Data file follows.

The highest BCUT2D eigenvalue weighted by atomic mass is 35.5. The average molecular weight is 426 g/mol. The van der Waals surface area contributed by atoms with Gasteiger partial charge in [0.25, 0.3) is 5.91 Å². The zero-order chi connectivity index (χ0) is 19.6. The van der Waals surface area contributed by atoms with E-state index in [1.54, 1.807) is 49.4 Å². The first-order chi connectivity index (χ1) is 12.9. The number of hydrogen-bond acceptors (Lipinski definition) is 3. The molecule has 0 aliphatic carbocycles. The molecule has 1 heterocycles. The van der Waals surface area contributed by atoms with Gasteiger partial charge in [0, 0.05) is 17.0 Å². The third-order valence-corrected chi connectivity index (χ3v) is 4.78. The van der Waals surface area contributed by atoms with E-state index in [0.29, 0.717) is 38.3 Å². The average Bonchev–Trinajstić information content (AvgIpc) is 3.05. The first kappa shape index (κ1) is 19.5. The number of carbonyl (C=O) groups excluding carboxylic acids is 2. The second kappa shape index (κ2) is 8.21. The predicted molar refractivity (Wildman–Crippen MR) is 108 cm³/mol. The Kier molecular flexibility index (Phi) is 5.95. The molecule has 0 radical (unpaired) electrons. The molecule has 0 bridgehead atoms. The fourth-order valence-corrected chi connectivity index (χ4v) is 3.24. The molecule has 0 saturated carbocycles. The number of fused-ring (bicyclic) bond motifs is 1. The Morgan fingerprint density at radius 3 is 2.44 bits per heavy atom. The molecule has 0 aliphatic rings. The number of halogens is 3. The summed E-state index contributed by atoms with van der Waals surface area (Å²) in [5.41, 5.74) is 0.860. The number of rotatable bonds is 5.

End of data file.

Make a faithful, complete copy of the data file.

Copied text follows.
The highest BCUT2D eigenvalue weighted by atomic mass is 35.5. The average molecular weight is 426 g/mol. The van der Waals surface area contributed by atoms with Gasteiger partial charge in [0.25, 0.3) is 5.91 Å². The zero-order chi connectivity index (χ0) is 19.6. The van der Waals surface area contributed by atoms with E-state index in [1.54, 1.807) is 49.4 Å². The first-order chi connectivity index (χ1) is 12.9. The number of hydrogen-bond acceptors (Lipinski definition) is 3. The molecule has 0 aliphatic carbocycles. The molecule has 1 heterocycles. The van der Waals surface area contributed by atoms with Gasteiger partial charge in [0, 0.05) is 17.0 Å². The third-order valence-corrected chi connectivity index (χ3v) is 4.78. The van der Waals surface area contributed by atoms with E-state index in [0.29, 0.717) is 38.3 Å². The average Bonchev–Trinajstić information content (AvgIpc) is 3.05. The first kappa shape index (κ1) is 19.5. The number of carbonyl (C=O) groups excluding carboxylic acids is 2. The second kappa shape index (κ2) is 8.21. The predicted molar refractivity (Wildman–Crippen MR) is 108 cm³/mol. The Kier molecular flexibility index (Phi) is 5.95. The molecule has 0 radical (unpaired) electrons. The molecule has 0 bridgehead atoms. The fourth-order valence-corrected chi connectivity index (χ4v) is 3.24. The molecule has 0 saturated carbocycles. The number of fused-ring (bicyclic) bond motifs is 1. The Morgan fingerprint density at radius 3 is 2.44 bits per heavy atom. The molecule has 0 aliphatic rings. The number of halogens is 3. The summed E-state index contributed by atoms with van der Waals surface area (Å²) in [5.41, 5.74) is 0.860. The number of rotatable bonds is 5.